SAN JOSE -- The first thing you notice about Kyle Crick is how quickly he works.
At times, he'll wait just five seconds between getting the ball back from his catcher and starting his windup, a process that might be even faster if Crick didn't have to wait for opposing hitters to step back into the box.
The fourth inning of his final regular season start on August 29 lasted just four minutes, and Crick cut that to three and a half minutes while pitching a perfect fifth. He was even quicker in the sixth, needing just two and a half minutes to get a fly out, strikeout and grounder to second.
"I like to get out there and get after it," Crick said. "I like to stay at the same pace, the same tempo. I think it helps me throw more strikes."
The Giants are hopeful that Crick, who doesn't turn 21 until November, stays on this pace all the way to the major leagues. The 49th overall pick in the 2011 draft had a 1.57 ERA in 14 regular season starts for the High-A San Jose Giants this season, striking out 95 batters in 68ï»¿2/3 innings. Crick averaged 10.3 strikeouts per nine innings in his first two minor league seasons and upped that to 12.5 this season while also increasing his strikeout-to-walk ratio (2.44).
"He's got big league stuff right now," San Jose pitching coach Mike Couchee said. "He's a big, strong kid and he has stuff that would play anywhere right now. It's just a matter of harnessing it a little bit and getting him a little more efficient in the strike zone. If he does that, he can move very, very fast."
Crick has the kind of pedigree that has come through San Jose before. He is similar in size (6-foot-4, 220 pounds) and background (drafted out of high school) to Matt Cain, who put up similar numbers in San Jose nine years ago. Cain had a 1.86 ERA and 89 strikeouts in 13 starts for San Jose as a 19-year-old, and Crick lists the two-time champion as one of the current big league pitchers he has watched closely, along with Matt Harvey and Clayton Kershaw.
Those around Crick are hesitant to set a timetable for his arrival, and assistant general manager Bobby Evans said Crick has work to do after missing two months early in the season with an oblique injury. The Giants are sending Crick to the Arizona Fall League in part because he is nowhere near reaching his 2012 total of 111ï»¿1/3 innings.
"I think there's an innings deficit that hurts him a bit," Evans said. "He missed out on a lot of innings because of the injury, but we'll get him additional work. He'll face some pretty good competition, too."
Crick said he's looking forward to seeing some of the game's best prospects, a group he has joined. In Crick, scouts see a budding top-of-the-rotation starter, and the timing couldn't be better for the Giants. Cain and Madison Bumgarner are the only pitchers locked into the long-term rotation, but pitchers like Crick, Clayton Blackburn, Ty Blach and Edwin Escobar lead a wave headed for San Francisco.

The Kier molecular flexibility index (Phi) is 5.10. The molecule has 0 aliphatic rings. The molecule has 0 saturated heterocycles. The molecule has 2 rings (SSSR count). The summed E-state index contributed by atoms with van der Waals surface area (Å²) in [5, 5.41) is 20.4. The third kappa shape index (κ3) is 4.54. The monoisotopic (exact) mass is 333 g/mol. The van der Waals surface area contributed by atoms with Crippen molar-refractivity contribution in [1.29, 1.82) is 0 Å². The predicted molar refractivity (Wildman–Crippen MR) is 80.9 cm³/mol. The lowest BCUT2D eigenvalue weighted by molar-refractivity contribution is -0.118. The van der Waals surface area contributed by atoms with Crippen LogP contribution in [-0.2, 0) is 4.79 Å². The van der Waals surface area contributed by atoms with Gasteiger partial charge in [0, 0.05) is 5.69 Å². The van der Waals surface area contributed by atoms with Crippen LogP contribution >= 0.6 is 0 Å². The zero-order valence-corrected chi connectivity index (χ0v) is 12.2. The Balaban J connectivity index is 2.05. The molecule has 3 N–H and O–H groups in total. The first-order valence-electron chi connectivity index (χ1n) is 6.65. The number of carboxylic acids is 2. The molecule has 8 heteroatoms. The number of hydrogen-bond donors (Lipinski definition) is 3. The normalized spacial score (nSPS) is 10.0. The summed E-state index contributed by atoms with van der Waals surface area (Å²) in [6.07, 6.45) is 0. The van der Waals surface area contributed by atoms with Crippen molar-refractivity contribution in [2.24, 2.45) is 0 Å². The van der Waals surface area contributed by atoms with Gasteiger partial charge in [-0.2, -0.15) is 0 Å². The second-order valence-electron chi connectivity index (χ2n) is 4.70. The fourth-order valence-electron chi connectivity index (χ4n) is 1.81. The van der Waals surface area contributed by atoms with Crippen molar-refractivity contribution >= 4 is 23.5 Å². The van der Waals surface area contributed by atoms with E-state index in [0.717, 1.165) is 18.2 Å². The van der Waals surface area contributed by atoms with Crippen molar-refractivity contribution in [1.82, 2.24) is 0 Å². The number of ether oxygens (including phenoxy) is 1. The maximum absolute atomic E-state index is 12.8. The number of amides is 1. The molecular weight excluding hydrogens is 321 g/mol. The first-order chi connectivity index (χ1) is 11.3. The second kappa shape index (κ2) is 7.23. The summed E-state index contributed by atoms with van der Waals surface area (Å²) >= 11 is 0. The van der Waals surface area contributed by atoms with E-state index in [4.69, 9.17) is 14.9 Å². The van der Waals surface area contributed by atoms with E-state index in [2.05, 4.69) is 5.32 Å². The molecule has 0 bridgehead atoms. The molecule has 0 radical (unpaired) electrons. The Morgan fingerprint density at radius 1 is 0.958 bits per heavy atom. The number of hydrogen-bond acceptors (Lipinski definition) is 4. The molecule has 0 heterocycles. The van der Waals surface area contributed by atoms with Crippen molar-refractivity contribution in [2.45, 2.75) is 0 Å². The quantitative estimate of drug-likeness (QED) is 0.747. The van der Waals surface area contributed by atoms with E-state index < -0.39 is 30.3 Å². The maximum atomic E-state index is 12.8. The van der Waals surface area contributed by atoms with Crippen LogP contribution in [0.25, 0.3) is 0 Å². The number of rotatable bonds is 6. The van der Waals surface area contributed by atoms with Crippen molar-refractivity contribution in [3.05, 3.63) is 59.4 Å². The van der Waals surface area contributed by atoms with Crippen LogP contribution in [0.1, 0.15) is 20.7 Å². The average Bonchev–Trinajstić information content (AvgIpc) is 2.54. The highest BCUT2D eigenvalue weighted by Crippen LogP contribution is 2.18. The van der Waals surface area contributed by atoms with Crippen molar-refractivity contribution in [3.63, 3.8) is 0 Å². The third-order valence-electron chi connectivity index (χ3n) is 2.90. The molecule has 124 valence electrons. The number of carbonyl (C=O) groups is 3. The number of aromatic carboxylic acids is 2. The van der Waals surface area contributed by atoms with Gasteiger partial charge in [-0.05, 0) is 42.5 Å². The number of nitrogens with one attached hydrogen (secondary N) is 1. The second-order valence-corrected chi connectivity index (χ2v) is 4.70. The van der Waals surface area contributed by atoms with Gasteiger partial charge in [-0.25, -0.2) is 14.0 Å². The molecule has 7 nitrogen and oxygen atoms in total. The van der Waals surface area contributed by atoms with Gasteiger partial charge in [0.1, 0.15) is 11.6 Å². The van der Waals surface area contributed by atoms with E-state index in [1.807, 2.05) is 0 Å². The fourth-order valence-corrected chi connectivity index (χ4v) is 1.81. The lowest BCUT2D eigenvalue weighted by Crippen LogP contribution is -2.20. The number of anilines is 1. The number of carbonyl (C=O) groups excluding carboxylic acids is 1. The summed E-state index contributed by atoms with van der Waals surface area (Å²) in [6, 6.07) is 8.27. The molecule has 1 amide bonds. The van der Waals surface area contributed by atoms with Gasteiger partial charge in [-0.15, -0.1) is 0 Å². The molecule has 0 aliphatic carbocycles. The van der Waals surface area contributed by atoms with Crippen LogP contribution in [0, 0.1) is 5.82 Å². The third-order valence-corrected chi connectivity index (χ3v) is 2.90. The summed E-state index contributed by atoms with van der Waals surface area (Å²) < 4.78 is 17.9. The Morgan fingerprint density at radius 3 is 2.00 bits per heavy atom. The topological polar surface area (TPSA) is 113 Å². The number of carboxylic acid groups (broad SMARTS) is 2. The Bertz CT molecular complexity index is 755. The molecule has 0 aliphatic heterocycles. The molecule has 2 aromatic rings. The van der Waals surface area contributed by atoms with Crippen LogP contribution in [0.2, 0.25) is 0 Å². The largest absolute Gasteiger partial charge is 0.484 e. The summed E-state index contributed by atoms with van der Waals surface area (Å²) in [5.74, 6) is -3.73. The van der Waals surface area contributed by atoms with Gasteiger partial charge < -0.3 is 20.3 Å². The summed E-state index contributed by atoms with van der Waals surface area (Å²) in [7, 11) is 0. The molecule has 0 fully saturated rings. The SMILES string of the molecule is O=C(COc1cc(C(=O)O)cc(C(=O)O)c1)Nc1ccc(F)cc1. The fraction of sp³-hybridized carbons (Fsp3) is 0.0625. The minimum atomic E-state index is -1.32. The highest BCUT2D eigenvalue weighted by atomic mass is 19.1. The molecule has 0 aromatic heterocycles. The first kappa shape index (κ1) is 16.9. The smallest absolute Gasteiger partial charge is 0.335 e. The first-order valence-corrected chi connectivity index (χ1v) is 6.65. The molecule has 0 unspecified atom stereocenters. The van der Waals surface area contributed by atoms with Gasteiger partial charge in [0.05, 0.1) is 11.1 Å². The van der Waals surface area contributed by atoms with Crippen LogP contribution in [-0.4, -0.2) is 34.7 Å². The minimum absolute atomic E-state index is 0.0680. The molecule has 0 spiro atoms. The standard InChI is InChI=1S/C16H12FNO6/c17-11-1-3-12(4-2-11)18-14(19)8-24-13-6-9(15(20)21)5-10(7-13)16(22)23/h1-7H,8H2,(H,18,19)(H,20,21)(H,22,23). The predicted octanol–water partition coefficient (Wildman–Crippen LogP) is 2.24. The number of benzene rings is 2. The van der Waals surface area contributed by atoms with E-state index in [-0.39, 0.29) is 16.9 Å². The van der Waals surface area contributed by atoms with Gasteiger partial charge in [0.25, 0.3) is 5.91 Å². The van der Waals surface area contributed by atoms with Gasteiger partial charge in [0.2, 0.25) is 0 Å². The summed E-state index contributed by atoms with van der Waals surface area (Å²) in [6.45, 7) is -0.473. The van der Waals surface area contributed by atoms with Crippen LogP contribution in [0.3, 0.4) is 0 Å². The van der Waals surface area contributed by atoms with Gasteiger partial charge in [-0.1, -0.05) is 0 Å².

The Giants prospect lists next spring will be littered with starting pitchers, and Crick leads the way. He was the organization's top prospect this spring according to Baseball America and ESPN's Keith Law, and was ranked 37th in baseball in Law's midseason rankings despite missing most of the first half.
"He's a tremendous talent and he's really learning the art of pitching," San Jose manager Andy Skeels said. "You're always looking for progression and he's done a nice job of developing this year. I think anytime a pitcher misses a period of time, you're curious to see how he bounces back, and he did a really nice job."
Skeels has been most impressed with the work Crick has done in subtle areas, adjusting his routine between starts, throwing more first pitch strikes and improving at holding runners. The best sign may be the development of a changeup that regularly touched 87-88 mph in his final regular season start, complementing a fastball that has hit 98 mph.
"I don't even know if I really had (a changeup) at the very beginning of the year," Crick said. "To actually throw it for strikes and dominate with it is a pretty good feeling."
Crick was speaking an hour after walking off the mound with 11 strikeouts and his first zero-walk line of the year, another positive sign for a pitcher who also can dominate with a curveball and slider. Crick walked 39 in those 14 regular season starts, but Couchee believes it's an issue that will go away as Crick advances.
"That's one of the discussions we have, that you can pitch at 95 instead of having to throw 97-98," Couchee said. "The 95 mph fastball will play at any level with command, and that's been a big focus of what we're trying to do. It's a balance right now, but there's no doubting the arm."